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Righteous Indignation


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Hey there guys. I have had the opportunity to speak and interact with a number of you, so some of you may know of me though I have yet to post an ex-testimony. I’ve been an ex-Christian for about 17 years and a few months ago it occurred to me that it might be interesting to speak with others of my kind. After a brief search, I found you guys and I have thoroughly enjoyed the experience of this place and these people. As others have said, I feel that I have room to breathe here. My compliments go out to those who participate here and make this place possible.

 

I wanted to ask you guys what may seem an unusual question. Before I ask it of you though I feel that I have to confess to it. I have felt the emotion of righteous indignation. I wanted to ask you guys what your thoughts are on this experience. I welcome comments from any who have shared it or feel they may have insights into its nature. Some of the things that occurred to me to ask are…

 

What might cause one to feel righteous indignation?

Would you characterize it as good or bad?

Are there circumstances where it may be justified?

If so, what are those circumstances?

 

Those are just a few of the questions off the top of my head, if you think of others that may be worth asking that would be great.

 

I have not really thought about this in depth. It dawned on me over the last couple of days that it would be interesting to hear what you guys may have to say about it.

 

Again, it’s been cool hanging out here. Take care guys.

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What might cause one to feel righteous indignation?

Would you characterize it as good or bad?

Are there circumstances where it may be justified?

If so, what are those circumstances?

 

Well, let's see: Righteous: A feeling of moral justification. Indignation: Anger brought on by an injustice, unkindness or meanness.

 

Righteous Idignation: A moral justification for anger brought on by percieved injustice, unkindness, or meanness.

 

I think righteous indignation is a perfectly normal and natural emotion. All of us has had our core values slighted at some point. When someone slights or dismisses our beliefs or skews our morality, it's essentially devaluing us as a human being and a person.

 

Christians often feel righteous indignation when they witness something that goes against their core values, such as a homosexual couple kissing. An atheist may feel righteous indignation when they hear the Christian rant about how disgusting the homosexual's display of affection is.

 

I wouldn't really characterize the feelings as good or bad in themselves, but more the actions that are spurred from it. It can be an extremely powerful emotion, inspiring people to perform certain acts. Like, the Christian to vote or campaign for the banning of gay marriage and upholding sodomy laws, and the Atheist to campaign in the support of gay rights. In the end of that, is whether those actions will ultimately benefit or harm society. That can definately end up as "good" or "bad."

 

Feelings of righteous indignation are like most feelings: They don't need justification, they are just there. The actions that created them or result from them may or may not be justifiable.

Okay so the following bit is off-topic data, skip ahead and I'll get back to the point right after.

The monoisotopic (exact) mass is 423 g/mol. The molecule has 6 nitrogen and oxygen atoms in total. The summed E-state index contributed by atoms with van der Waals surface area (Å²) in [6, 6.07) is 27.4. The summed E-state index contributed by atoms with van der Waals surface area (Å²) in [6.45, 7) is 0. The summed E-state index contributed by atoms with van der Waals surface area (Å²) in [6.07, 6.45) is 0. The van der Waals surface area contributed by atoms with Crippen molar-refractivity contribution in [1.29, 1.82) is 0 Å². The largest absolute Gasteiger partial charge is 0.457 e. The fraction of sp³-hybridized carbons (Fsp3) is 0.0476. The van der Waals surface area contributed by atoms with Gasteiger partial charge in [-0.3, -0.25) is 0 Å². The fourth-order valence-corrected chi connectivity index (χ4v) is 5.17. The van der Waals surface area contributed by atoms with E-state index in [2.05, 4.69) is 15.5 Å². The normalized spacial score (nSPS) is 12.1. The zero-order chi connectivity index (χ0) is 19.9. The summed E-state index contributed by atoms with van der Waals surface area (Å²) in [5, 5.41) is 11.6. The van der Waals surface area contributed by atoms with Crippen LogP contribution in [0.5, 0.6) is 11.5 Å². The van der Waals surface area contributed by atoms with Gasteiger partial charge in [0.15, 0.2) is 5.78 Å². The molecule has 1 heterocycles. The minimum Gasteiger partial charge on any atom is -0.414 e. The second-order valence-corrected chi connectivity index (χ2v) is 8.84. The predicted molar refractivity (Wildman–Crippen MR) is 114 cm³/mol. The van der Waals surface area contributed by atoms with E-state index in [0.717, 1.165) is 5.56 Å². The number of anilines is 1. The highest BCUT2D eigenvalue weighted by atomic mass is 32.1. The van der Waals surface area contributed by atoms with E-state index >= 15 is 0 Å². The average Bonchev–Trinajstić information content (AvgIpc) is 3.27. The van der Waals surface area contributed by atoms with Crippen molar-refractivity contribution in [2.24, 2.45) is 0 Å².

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What might cause one to feel righteous indignation?
When someone assumes you're stupid, ignorant, or is only interested in attacking you instead of the topic.
Would you characterize it as good or bad?
Depends on the situation. When believers start asking stupid questions and you refuse to play their game, they get real mad.
Are there circumstances where it may be justified?

If so, what are those circumstances?

In many cases in dealing with believers of any stripe, it is usually justified when they lower the level of discussion to personal attacks such as; "you're just here to argue" or "how do you "know" that" or "you're just a mouthpiece for the establishment" or "why do you hate god" and stuff like that.
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What might cause one to feel righteous indignation?
Depends on the person. I feel it when I hear about bigotry and intolerance in the world.

 

Would you characterize it as good or bad?
Emotions are neither good nor bad in and of themselves.

 

This is the fallacy of Christians, at least fundies: to assume that we must only feel "good" emotions scuh as happiness, and to not allow ourselves to feel the "negative emotions" like anger or sadness. Yet without the "negative" emotions, what would we have to compare the "good" emotions with? How can one experience joy without experiencing sadness, or peace without experiencing anger?

 

Are there circumstances where it may be justified?
Again, emotions are neither unjustified nor justified. You simply feel them. That is human and it is not a good or bad thing in and of itself. It is one's actions because of emotions that are either unjustified or justified, good or bad.

 

If so, what are those circumstances?
See above.
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What might cause one to feel righteous indignation?

 

When one's bitter ex-wife attempts to use your chidren to try to hurt you.

 

Would you characterize it as good or bad?

 

It's neither. It's the natural response to a stimulus.

 

Are there circumstances where it may be justified?